I’ve heard of people being drunk and going to a grocery store or something, and having to pretend they were sober. I wouldn’t know about that, but I suspect this was sort of similar. In Nepal they birthday, and they birthday hard, regardless of whether or not your flight got in at midnight and even more regardless of if the trip was fifty hours long. I learned on this trip that exhaustion demolishes nearly every need. Hunger, aching, emotion, everything. Your body is ready to shut down, and it’ll take any thoughts that aren’t completely necessary with it.
Anyway, so that’s the state I was in. I’d had the day to rest, and I was even feeling pretty good, but as the sun went down it sucked my energy away with it and I was left to doze lazily on the bed. I was fading fast, but it didn’t matter. I mean, it’s not like I was set to DO something social that night or- okay, you all know where this is going. I was glad for my mom, it being her birthday and all, I really was. I wanted to be in the mood to celebrate, but the part of me that felt like I’d been wrung out like a dishrag and had a bit of my soul had come out in the dishwater said otherwise. But I had to make an appearance. And so I did.
It started with the walk down the stairs, like it always does in Nepal. I had just enough time to realize I was still getting steadily more tired, somehow, before we arrived at the open wooden doorway with only darkness beyond. Mom walked in and they erupted, the roar of children-cries bathed the scene and the lights made me feel exposed. I tried to smile but it probably came across like grimace of pain more than a gesture of good will. The children beamed at me but their smiles waned like crescent moons and I couldn’t think of any lead in to conversation so I just kept smiling. A little boy said something to me; I didn’t understand a word, even if he spoke perfect English I don’t think I would have. I nodded and he hugged me and smiled so I guess I did something right. He probably asked me if I was a hobo or something, I think it was about my hair. I stumbled to a spot by the birthday queen and slumped into the chair. I allowed myself a few seconds to close my eyes but even that left me slightly disoriented. Some church kids were providing the music. Individually they were good but I think they all had separate sheet music. It sounded like bizarre experimental jazz and it hurt my head after a while.
The next bit was sort of a blur. I wasn’t even moving and I was sinking. I can’t emphasize how surreal it felt. The children came and hugged my mom and wished her happy birthday one at a time and she smiled. They gave me a hat and I put it on, the seam burst on the cardboard and it flopped awkwardly on my head like dead fish giving it’s last spasms. My hair was down over my ears and it stuck in my eyes and tickled my nose.I tried to brush it away but I couldn’t tell where it was. They set to dancing. The cake was in front of us and mom was expected to cut it. It exhausted me just to watch her cut it up. The music meandered lazily and flared into spastic bursts that resembled vaguely, slightly, in passing, the happy birthday song.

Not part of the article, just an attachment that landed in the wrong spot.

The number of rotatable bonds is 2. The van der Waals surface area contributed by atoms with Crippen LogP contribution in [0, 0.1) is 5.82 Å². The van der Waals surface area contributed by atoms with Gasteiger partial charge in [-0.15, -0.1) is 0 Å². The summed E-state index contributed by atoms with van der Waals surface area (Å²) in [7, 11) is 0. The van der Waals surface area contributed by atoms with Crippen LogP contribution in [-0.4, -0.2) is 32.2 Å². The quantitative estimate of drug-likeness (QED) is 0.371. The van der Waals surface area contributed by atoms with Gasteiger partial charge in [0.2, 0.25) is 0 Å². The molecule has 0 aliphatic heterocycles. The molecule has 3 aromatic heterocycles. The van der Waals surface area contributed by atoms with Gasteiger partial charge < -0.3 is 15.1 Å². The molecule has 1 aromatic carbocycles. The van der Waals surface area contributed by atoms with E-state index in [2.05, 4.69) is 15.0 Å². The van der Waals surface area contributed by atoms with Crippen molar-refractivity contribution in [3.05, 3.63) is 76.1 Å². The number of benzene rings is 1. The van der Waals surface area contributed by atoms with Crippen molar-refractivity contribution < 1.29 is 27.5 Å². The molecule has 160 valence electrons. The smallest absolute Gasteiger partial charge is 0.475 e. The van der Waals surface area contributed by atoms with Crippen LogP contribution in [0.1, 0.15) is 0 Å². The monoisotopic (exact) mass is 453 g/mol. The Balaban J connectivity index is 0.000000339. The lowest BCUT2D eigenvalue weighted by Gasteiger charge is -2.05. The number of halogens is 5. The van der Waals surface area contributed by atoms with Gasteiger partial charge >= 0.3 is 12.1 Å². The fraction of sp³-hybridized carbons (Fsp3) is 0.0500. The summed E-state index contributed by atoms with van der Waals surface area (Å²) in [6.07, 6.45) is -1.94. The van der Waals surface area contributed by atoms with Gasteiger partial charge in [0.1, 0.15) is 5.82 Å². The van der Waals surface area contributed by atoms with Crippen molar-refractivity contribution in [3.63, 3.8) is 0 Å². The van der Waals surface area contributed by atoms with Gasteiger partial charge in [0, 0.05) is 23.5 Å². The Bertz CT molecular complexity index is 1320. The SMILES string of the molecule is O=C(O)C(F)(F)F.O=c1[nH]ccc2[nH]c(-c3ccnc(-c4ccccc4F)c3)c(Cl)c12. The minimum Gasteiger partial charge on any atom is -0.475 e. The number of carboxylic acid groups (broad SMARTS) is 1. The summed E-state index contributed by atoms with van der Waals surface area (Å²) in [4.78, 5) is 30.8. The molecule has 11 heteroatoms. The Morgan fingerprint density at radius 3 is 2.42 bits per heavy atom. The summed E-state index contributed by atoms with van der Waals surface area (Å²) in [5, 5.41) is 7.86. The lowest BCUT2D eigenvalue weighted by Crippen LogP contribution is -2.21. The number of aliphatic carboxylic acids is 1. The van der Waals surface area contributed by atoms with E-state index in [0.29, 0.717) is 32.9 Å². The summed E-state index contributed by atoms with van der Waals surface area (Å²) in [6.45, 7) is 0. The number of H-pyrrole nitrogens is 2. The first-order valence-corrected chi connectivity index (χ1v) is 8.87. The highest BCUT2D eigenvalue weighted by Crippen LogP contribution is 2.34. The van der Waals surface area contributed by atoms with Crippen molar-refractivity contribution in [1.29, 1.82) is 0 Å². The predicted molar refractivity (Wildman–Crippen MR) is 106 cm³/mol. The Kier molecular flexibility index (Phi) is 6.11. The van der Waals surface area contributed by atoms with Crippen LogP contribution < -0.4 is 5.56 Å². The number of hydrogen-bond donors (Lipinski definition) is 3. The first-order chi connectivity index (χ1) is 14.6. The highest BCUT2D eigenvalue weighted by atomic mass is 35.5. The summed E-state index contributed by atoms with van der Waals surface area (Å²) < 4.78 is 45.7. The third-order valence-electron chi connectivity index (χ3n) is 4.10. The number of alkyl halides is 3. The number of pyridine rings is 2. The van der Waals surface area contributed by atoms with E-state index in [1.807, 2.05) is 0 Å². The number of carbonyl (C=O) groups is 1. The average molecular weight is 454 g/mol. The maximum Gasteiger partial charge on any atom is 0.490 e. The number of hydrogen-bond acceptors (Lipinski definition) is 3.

“Happy biiiiiiiiiirthday toyou, Happy biiiiiiiiiiiiiiiirthday toyou, Happy birthday to you sis-ter-liz, Happy biiiiiiiiiiiiiiirthdaytoyou!”
I tried to keep up but I was too tired. I noticed on the sign they had written “Happy Birthday 2 U Liz”, but I was so tired that I thought it said “Happy Birthday, Lultz”, and I thought that was about the funniest thing I’d ever seen. I laughed obnoxiously, and I immediately felt bad but I couldn’t stop. I noticed the balloons were made so they looked twisted up, like balloon snakes that somebody’d wrung out a bit. I felt like I’d been twisted up, too.
“May God bless to yooooooooooou, may God bless to yooooooooooou, may God bless to you sis-ter-liz, may God bless to yoooooooooooooou!”
I read the “Lultz” bit over and over and it set me off every time. The children danced frantically nearly in unison, but stopped abruptly when the cake was cut. Mom had sat there cutting the thing up in silence for a while and I had forgotten about it. They gave me a piece. I think it would have been pretty good but I was so out of it. I glanced at the “Lultz” again and gave a stuttery laugh and thought I would probably go upstairs and sleep. My dad said it’d be fine. I stumbled out, the children watched me as I walked drunkenly along the aisle, trying to smile but giving up halfway. After all that I couldn’t even get to sleep, and I ended up waking up at three in the morning. I found a gecko in my room in the morning under my pants from the previous day and I felt a bit better.